Every monitor produces different range of colors. Gamut is a term to describe the range of colors a given device can produce or describe. This is the color space of the given device. It describes the specific colors the device can produce for any combination of red green and blue (in the case of an RGB device), or cyan, magenta, yellow and black (in the case of a CMYK device), or other numbers. It maps sepcific values of a color models to specific colors.

Every RGB device have its own unique color space.

Ok, but if a color space maps numeric values to specific colors, then there should be a universal color space to extract the specific colors from. And there should be a system that maps the specific colors of my printer to the universal color space (and vice-versa) and does the same with my digital camera, and monitor and scanner. This is the Color Management System (CMS). And it does its job by means of color profiles.

A color profile is a file that stores data on the relationship of a given color space (color space of a monitor for instance) and the above mentioned universal color space, wich is called profile connection space. A color profile maps the colors of the color space it represents to colors of the profile connection space.

The CMS is usually part of the operating system (afaik not in the case of linux), or is part of a software (Photoshop has its own CMS for instance), or (in the case of linux) comes as a separate engine that can be implemented by other software (like Little CMS).

One thing is important to note. Profiles only describe the color space of a device. They don’t change the device’s color reproduction capability.

to be continued…

Loading display profiles

An article is being made on color management, I’m currently gathering the sources. But until it will be published, here is one thing to start with.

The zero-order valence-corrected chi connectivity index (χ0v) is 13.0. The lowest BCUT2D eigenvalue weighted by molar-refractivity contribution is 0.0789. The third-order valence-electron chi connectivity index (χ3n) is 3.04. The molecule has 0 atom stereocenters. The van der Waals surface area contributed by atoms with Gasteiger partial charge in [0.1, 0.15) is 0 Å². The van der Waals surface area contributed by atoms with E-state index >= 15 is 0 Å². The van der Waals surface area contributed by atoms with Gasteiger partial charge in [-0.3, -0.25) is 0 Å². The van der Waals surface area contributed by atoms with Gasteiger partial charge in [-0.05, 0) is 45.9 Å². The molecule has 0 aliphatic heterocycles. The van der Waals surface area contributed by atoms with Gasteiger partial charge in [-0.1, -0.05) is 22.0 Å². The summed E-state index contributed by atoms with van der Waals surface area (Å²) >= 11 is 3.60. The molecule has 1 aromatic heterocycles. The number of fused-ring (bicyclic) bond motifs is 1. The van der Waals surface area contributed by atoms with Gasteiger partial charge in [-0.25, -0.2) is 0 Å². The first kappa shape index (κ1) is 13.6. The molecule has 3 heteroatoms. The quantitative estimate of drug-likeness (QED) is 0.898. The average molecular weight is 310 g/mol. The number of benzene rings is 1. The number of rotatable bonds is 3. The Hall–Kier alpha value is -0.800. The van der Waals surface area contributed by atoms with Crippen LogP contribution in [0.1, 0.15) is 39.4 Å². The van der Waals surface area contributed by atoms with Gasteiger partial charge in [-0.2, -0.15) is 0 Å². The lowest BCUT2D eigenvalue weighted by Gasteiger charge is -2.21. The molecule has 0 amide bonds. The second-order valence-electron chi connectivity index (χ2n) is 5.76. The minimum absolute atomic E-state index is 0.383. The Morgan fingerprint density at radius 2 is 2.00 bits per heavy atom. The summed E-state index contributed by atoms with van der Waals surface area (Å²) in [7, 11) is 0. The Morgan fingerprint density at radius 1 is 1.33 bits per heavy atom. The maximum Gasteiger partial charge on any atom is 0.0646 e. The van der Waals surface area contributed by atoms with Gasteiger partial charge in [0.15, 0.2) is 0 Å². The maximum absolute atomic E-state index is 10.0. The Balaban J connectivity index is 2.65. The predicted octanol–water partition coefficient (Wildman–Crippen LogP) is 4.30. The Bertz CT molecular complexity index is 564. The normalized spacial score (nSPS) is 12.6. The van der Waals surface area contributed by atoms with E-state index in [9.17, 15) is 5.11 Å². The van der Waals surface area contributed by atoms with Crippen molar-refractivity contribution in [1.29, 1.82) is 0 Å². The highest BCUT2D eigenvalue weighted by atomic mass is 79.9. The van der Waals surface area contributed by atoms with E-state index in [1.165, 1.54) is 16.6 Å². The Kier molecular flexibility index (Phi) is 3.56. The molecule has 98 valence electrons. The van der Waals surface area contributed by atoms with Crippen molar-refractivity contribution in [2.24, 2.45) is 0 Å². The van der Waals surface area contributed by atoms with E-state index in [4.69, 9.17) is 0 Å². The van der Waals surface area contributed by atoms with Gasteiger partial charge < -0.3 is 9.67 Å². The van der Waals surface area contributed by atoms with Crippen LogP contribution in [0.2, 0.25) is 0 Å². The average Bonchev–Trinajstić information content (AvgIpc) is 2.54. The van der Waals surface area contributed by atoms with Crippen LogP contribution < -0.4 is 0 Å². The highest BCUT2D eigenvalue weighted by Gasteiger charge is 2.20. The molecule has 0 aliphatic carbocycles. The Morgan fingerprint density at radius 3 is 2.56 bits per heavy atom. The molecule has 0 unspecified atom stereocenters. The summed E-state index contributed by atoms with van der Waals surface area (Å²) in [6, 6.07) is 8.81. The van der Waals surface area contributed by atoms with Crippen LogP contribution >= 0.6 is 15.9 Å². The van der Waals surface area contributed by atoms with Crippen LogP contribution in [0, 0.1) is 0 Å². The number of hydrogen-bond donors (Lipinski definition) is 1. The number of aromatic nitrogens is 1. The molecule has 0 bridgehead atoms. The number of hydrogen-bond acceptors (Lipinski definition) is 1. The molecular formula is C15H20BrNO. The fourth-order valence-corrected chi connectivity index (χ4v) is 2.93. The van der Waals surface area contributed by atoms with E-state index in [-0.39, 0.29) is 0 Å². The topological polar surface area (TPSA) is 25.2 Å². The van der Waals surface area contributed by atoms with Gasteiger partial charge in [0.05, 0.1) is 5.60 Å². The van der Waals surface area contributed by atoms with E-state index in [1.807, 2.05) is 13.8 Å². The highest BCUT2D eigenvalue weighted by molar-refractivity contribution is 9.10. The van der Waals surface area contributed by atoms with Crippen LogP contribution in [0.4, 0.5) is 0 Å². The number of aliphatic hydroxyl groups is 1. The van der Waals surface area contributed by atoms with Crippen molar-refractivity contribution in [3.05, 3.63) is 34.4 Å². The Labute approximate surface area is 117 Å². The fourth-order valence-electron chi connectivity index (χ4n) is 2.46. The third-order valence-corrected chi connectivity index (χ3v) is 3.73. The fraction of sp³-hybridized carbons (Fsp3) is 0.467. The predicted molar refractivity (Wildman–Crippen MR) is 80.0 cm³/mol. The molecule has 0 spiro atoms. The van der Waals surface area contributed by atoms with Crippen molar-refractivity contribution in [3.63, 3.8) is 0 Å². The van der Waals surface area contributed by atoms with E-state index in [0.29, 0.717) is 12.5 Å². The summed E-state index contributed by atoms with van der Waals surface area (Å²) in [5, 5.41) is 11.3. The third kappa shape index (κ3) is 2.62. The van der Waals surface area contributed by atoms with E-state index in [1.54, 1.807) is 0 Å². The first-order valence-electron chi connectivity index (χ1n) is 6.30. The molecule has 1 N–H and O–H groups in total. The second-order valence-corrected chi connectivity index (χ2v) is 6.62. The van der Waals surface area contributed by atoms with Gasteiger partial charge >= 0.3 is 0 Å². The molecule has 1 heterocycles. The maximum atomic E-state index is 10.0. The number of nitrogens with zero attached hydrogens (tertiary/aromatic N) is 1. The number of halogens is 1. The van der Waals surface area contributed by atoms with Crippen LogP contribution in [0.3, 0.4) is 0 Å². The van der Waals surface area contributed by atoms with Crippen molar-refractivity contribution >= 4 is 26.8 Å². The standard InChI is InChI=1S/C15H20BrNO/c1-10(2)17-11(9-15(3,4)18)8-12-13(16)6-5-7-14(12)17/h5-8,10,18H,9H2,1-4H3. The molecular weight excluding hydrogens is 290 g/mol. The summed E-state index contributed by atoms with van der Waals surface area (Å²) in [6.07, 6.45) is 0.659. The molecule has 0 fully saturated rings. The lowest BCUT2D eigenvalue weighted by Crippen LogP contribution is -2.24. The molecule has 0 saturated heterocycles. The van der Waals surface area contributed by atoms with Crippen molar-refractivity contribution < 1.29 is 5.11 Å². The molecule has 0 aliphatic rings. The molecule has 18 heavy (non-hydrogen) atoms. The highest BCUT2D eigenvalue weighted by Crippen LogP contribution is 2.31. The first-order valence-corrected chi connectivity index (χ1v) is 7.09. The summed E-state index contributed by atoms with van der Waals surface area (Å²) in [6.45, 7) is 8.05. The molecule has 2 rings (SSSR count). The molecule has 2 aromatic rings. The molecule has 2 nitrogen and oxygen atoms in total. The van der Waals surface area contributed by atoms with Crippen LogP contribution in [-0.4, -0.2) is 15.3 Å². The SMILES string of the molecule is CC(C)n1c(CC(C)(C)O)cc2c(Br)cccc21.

Calibration of a display, and creating a profile for it on linux is not as easy as on other operating systems. There are only a few software to calibrate a display with a colorimeter (ArgyllCMS, and LPROF as far as i know).

I borrowed a display calibrator device, but none of the above mentioned softs can deal with it. But a display profile created on an other os can be loaded on linux! As far as the display and the video card is the same, the profile will be useful.

For loading the profile, I use xcalib. The de-facto standard directory of color profiles is /usr/share/color/icc, so i copied my profile there, and after compiling xcalib, i wrote a script that loads my monitor profile. Then i added it to System/Preferences/Sessions. Every time i log in, the profile is loaded.

I know that this post is floating in the middle of an empty space yet, but soon the post on color management will make it more clear .

edit on 17.10.2007.

Somehow on my new hardware (AMD X2 64) and with gutsy, i was unable to compile xcalib. It is likely to be some 64 bit issue, but anyway, i use Dispwin now, what is part of  ArgyllCMS. I downloaded the argyll precompiled executables, copied the dispwin to /usr/local/bin (i don’t know much about the file system standards, maybe it is not the best place, but it works) changed the attributes of the file, and written a script that loads my profile.